2. Cyberbullying is defined as “actions that use information and communication technologies to support deliberate, repeated, and hostile behavior by an individual or group, that is intended to harm another or others” (from Wikipedia).

    Below we leave a very small sample of quotes, all making reference to Stellaci and his work, written by Philip Moriarty (University of Nottingham), Raphael Levy (University of Liverpool), Dave Fernig (University of Liverpool) and Mathias Brust (University of Liverpool), all principal investigators, as well as Predrag Djuranovic, a former student of Stellaci who has yet to publish his first scientific paper. They all have posted criticisms of Stellaci’s work at Levy’s blog ( and many other internet sites.

    – “Meanwhile, out in the world of science we continue to witness ridiculous decisions regarding manipulated and falsified data by journals and a quite stunning self-justification by a materials scientist who looks to be the next serial fraudster.”

    – “Given the months of stonewalling by Stellacci on the issue of provision of original data, one can only conclude that the data have appeared through pressure from his employer.”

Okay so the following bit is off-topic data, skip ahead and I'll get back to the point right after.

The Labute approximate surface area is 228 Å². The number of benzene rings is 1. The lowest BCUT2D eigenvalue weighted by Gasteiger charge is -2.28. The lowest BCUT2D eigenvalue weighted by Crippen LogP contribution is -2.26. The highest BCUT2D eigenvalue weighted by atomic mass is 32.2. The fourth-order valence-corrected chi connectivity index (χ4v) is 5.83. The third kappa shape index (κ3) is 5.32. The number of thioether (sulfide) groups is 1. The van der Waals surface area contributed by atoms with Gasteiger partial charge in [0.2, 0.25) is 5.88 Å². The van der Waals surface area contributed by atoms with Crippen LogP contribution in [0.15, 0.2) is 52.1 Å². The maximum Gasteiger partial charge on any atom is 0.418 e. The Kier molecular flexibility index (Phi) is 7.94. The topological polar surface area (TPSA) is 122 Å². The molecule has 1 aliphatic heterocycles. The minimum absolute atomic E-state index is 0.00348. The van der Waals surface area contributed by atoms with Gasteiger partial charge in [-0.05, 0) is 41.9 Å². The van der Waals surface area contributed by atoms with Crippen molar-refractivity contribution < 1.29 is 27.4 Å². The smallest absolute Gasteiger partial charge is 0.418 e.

– “It is quite remarkable that the ACS Nano and Langmuir papers are seen by some to provide a vindication of previous work by the Stellacci group on stripes. I increasingly feel as if we’re participating in some strange new nanoscale ‘reimagining’ of The Emperor’s New Clothes!”

    – “The article is surreal ??” it makes the case that the artifact is present everywhere except on the particles, where those stripes which look just like the artifact, are instead, the “reality”. An extraordinary case of confirmation bias.”

    – “I cannot understand why he has neither retracted the original paper nor published some call for caution, i.e. indicating that such stripy patterns can also be obtained deliberately as artifacts in the absence of ligands that could be made accountable for this observation. Instead he based additional papers on something he must have known rested on shaky ground.”

    – “The most amazing thing is that Stellacci nanoparticle STM work is so obviously erroneous that anybody with the slightest modicum of SPM experience can catch it.”